Earlier this month, California's legislature passed AB22, a bill that would ban employers from using credit reports in hiring decisions. Of course, there are a few exceptions to the measure. Similar laws have already been enacted in Connecticut, Hawaii, Illinois, Maryland, Oregon and Washington. Other states have also introduced some form of credit report legislation.
This is California Assembly Member Tony Mendoza's third attempt at passing this legislation. Former California Governor Arnold Schwarzenegger (R) vetoed related measures back in 2009 and 2010. The bill now goes to current Governor Jerry Brown (D) for his consideration on whether the bill should be signed into law.
“A credit report is not a good indicator of a person's trustworthiness or work ethic,” says Assembly Member Mendoza. “Many Californians are still experiencing financial hardships from the economic downturn including layoffs, increasing unemployment rates, and the continuing foreclosure crisis. All of these things make it harder for people to pay their bills.”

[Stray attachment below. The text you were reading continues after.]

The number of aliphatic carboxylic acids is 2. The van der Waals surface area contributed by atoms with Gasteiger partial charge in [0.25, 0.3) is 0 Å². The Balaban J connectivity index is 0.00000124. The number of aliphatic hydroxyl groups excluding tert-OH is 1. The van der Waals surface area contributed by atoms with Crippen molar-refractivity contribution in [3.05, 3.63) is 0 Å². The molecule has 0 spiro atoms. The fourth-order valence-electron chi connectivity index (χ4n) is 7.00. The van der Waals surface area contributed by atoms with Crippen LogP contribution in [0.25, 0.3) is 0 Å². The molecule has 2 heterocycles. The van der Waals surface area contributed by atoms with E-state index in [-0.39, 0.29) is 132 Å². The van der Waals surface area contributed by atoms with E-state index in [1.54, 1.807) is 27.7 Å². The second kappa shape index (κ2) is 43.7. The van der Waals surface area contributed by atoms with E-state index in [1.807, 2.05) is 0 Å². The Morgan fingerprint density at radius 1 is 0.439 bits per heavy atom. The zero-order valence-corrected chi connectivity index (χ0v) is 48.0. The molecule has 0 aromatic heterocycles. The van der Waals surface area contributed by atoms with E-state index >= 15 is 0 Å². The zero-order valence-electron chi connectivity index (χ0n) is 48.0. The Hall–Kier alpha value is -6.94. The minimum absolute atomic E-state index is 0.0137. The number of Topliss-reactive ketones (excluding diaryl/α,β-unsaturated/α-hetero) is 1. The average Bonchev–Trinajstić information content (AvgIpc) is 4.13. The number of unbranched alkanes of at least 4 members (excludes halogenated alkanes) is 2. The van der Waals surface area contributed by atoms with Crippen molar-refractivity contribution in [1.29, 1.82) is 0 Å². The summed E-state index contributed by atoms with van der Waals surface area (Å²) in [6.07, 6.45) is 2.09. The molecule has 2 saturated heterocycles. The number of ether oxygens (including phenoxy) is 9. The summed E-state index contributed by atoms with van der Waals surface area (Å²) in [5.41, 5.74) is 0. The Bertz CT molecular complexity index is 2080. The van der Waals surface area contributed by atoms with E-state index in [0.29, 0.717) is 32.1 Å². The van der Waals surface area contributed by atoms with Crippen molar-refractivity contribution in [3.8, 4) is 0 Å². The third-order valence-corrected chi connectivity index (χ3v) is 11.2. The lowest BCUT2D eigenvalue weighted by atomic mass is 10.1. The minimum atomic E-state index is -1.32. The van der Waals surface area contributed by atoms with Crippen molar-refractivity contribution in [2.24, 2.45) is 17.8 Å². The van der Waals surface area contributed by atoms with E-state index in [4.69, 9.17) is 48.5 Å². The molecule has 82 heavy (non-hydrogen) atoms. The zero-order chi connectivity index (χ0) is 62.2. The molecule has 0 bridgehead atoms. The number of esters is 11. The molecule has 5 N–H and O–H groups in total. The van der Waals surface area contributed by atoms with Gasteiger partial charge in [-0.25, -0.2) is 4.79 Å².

AB 22 would prohibit an employer from using pre-employment credit reports for hiring purposes, unless the information falls under the following exceptions:
- All managers, named signatories, anyone with access to trade secrets
- Access to $10,000 more in case during a workday
- Any position with the State Department of Justice
- A sworn police officer or other law enforcement job
- Any position for which information in the credit report is required to be disclosed by law or be obtained by an employer
- Anyone who works with information that can be used to commit identity theft
In summary, should AB 22 become law, employers will be able to obtain credit reports only if the information is substantially job-related and/or relates to a managerial or other sensitive position. Further, if there is an exception, the employer must inform the prospective employee of the reason a credit report is being obtained.
Click here to view the proposed legislation.